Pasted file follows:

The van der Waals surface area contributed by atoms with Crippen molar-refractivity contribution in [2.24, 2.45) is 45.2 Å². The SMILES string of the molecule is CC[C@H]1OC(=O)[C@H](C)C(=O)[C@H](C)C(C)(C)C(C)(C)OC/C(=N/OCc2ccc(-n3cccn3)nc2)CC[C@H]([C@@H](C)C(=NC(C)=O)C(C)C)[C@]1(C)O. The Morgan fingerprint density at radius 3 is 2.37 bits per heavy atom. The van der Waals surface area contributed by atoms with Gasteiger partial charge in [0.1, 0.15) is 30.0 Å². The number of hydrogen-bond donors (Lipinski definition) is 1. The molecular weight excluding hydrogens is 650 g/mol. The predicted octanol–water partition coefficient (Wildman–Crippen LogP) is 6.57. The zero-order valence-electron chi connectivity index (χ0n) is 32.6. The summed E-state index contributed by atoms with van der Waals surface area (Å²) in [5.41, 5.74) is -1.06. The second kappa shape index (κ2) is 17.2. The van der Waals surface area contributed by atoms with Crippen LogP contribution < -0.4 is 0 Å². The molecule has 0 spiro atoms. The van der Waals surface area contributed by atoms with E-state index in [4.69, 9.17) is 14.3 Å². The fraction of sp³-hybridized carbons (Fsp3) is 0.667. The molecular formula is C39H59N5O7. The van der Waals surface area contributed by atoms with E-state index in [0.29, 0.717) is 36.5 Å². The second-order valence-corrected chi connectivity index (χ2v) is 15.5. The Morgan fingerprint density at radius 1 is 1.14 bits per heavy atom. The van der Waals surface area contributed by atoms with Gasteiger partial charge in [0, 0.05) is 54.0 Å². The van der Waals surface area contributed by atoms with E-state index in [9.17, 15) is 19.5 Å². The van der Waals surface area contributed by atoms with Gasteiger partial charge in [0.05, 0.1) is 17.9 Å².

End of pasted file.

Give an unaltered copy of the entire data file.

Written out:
The van der Waals surface area contributed by atoms with Crippen molar-refractivity contribution in [2.24, 2.45) is 45.2 Å². The SMILES string of the molecule is CC[C@H]1OC(=O)[C@H](C)C(=O)[C@H](C)C(C)(C)C(C)(C)OC/C(=N/OCc2ccc(-n3cccn3)nc2)CC[C@H]([C@@H](C)C(=NC(C)=O)C(C)C)[C@]1(C)O. The Morgan fingerprint density at radius 3 is 2.37 bits per heavy atom. The van der Waals surface area contributed by atoms with Gasteiger partial charge in [0.1, 0.15) is 30.0 Å². The number of hydrogen-bond donors (Lipinski definition) is 1. The molecular weight excluding hydrogens is 650 g/mol. The predicted octanol–water partition coefficient (Wildman–Crippen LogP) is 6.57. The zero-order valence-electron chi connectivity index (χ0n) is 32.6. The summed E-state index contributed by atoms with van der Waals surface area (Å²) in [5.41, 5.74) is -1.06. The second kappa shape index (κ2) is 17.2. The van der Waals surface area contributed by atoms with Crippen LogP contribution < -0.4 is 0 Å². The molecule has 0 spiro atoms. The van der Waals surface area contributed by atoms with E-state index in [4.69, 9.17) is 14.3 Å². The fraction of sp³-hybridized carbons (Fsp3) is 0.667. The molecular formula is C39H59N5O7. The van der Waals surface area contributed by atoms with E-state index in [0.29, 0.717) is 36.5 Å². The second-order valence-corrected chi connectivity index (χ2v) is 15.5. The Morgan fingerprint density at radius 1 is 1.14 bits per heavy atom. The van der Waals surface area contributed by atoms with Gasteiger partial charge in [0, 0.05) is 54.0 Å². The van der Waals surface area contributed by atoms with E-state index in [9.17, 15) is 19.5 Å². The van der Waals surface area contributed by atoms with Gasteiger partial charge in [0.05, 0.1) is 17.9 Å².